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Re: user created at install added in sudoers ?

On Tue, Jun 19, 2007 at 02:23:18PM +0930, n0dalus wrote:
> Giving some users sudo access by default can easily make things less
> secure. It means that accessing root becomes as easy as finding a
> standard users' password. If there is some exploit successfully
> executed on the user's account, I estimate chances are very high that
> they can find the account's password saved in either the browser or
> desktop environment settings and quickly gain root access.

If they can compromise the user account of a system administrator who ever
uses su or one of the usermode-enabled applications, the root password is
very quickly suspect. This is largely a false sense of security.

> While some people take the effort to use a different root password and
> keep it separate from other passwords, very few people separate their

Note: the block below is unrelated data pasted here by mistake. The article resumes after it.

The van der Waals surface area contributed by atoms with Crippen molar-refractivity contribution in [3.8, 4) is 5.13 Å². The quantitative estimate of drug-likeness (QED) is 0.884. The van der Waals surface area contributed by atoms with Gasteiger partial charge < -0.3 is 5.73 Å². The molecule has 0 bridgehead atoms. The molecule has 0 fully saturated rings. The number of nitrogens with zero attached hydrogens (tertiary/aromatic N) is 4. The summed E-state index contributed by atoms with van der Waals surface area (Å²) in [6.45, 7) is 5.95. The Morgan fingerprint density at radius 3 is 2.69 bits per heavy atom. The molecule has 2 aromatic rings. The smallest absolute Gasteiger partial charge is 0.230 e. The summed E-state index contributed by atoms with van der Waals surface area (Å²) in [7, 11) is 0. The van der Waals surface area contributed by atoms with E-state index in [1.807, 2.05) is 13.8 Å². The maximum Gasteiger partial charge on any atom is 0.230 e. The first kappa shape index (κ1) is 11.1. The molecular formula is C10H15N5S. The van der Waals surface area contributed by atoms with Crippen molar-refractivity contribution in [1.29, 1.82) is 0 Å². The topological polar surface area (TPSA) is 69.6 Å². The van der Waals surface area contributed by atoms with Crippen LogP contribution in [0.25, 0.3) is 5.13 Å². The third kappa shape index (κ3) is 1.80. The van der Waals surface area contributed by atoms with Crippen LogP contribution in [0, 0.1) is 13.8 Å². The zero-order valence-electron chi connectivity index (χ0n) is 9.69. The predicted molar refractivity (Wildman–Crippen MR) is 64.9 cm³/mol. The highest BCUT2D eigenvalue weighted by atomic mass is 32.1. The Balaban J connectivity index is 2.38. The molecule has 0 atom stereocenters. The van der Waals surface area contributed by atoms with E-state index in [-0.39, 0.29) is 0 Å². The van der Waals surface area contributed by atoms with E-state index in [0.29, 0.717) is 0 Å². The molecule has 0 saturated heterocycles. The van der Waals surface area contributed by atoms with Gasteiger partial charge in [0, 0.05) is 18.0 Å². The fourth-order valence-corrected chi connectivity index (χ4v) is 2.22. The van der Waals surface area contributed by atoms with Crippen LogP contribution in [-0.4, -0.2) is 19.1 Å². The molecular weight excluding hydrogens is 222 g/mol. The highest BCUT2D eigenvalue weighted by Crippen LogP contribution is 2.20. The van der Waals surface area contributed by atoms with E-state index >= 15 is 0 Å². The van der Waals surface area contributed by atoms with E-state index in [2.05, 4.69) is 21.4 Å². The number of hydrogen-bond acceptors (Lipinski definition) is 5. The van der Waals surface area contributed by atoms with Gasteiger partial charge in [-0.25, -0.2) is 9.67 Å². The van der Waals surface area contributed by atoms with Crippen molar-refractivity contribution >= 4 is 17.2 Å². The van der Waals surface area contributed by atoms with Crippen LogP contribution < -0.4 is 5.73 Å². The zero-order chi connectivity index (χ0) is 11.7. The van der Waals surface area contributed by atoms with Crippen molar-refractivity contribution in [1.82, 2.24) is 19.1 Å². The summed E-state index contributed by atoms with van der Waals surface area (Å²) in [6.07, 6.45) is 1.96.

> user account password from the myriad of other authentications, and
> they shouldn't have to. It's reasonable and sensible that people reuse
> their more trivial passwords, and for them to save their commonly used
> passwords in commonly used applications.

Yes, well, a system administrator enabled password isn't one of those
trivial passwords. I agree with your point about myriads of passwords, but
it's vital to recognize which ones are actually important. I'm not sure
encouraging horrible password practice should be a design goal.

> To my recollection, these are said advantages of sudo: (I will discuss
> them and ways of implementing them without needing regular users to be
> in sudoers directly)
> 1) Don't have to repeat password as often
> For people who want this feature, it is better written as a pam module
> instead, which would allow it to be used for su, sudo and any other
> access mechanisms (very extensible).

Exists already.

> The usual way this is done is by having separate user accounts (one
> for each person that needs root access) which are meant to exclusively
> be used for doing privilege escalation. So people have a separate
> account for their day-to-day work and their web browsing and document
> writing, and su in to the special account to use sudo from there.

This seems unrealistic.

Matthew Miller           mattdm mattdm org          <http://mattdm.org/>
Boston University Linux      ------>              <http://linux.bu.edu/>

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